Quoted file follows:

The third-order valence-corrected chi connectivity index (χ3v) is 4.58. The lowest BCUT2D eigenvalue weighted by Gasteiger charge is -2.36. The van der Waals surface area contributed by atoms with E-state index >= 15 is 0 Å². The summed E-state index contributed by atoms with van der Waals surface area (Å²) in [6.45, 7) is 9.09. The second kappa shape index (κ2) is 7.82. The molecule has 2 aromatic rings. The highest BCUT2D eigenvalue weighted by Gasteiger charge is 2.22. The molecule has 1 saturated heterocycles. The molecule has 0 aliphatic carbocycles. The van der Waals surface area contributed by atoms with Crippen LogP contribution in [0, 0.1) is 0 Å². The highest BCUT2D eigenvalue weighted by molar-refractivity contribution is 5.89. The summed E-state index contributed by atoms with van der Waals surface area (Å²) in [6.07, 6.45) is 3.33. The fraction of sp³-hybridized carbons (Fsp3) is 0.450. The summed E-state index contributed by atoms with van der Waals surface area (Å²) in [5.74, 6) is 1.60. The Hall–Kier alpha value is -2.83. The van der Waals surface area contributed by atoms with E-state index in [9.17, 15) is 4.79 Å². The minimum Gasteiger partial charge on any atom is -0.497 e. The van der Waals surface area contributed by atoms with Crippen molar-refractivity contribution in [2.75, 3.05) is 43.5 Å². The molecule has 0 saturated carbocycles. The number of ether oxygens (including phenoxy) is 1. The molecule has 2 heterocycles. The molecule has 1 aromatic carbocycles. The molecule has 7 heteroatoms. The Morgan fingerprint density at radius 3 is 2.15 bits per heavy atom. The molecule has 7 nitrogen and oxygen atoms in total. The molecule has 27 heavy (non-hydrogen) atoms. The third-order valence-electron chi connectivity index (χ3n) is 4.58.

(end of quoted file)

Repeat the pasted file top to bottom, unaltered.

The third-order valence-corrected chi connectivity index (χ3v) is 4.58. The lowest BCUT2D eigenvalue weighted by Gasteiger charge is -2.36. The van der Waals surface area contributed by atoms with E-state index >= 15 is 0 Å². The summed E-state index contributed by atoms with van der Waals surface area (Å²) in [6.45, 7) is 9.09. The second kappa shape index (κ2) is 7.82. The molecule has 2 aromatic rings. The highest BCUT2D eigenvalue weighted by Gasteiger charge is 2.22. The molecule has 1 saturated heterocycles. The molecule has 0 aliphatic carbocycles. The van der Waals surface area contributed by atoms with Crippen LogP contribution in [0, 0.1) is 0 Å². The highest BCUT2D eigenvalue weighted by molar-refractivity contribution is 5.89. The summed E-state index contributed by atoms with van der Waals surface area (Å²) in [6.07, 6.45) is 3.33. The fraction of sp³-hybridized carbons (Fsp3) is 0.450. The summed E-state index contributed by atoms with van der Waals surface area (Å²) in [5.74, 6) is 1.60. The Hall–Kier alpha value is -2.83. The van der Waals surface area contributed by atoms with E-state index in [9.17, 15) is 4.79 Å². The minimum Gasteiger partial charge on any atom is -0.497 e. The van der Waals surface area contributed by atoms with Crippen molar-refractivity contribution in [2.75, 3.05) is 43.5 Å². The molecule has 0 saturated carbocycles. The number of ether oxygens (including phenoxy) is 1. The molecule has 2 heterocycles. The molecule has 1 aromatic carbocycles. The molecule has 7 heteroatoms. The Morgan fingerprint density at radius 3 is 2.15 bits per heavy atom. The molecule has 7 nitrogen and oxygen atoms in total. The molecule has 27 heavy (non-hydrogen) atoms. The third-order valence-electron chi connectivity index (χ3n) is 4.58.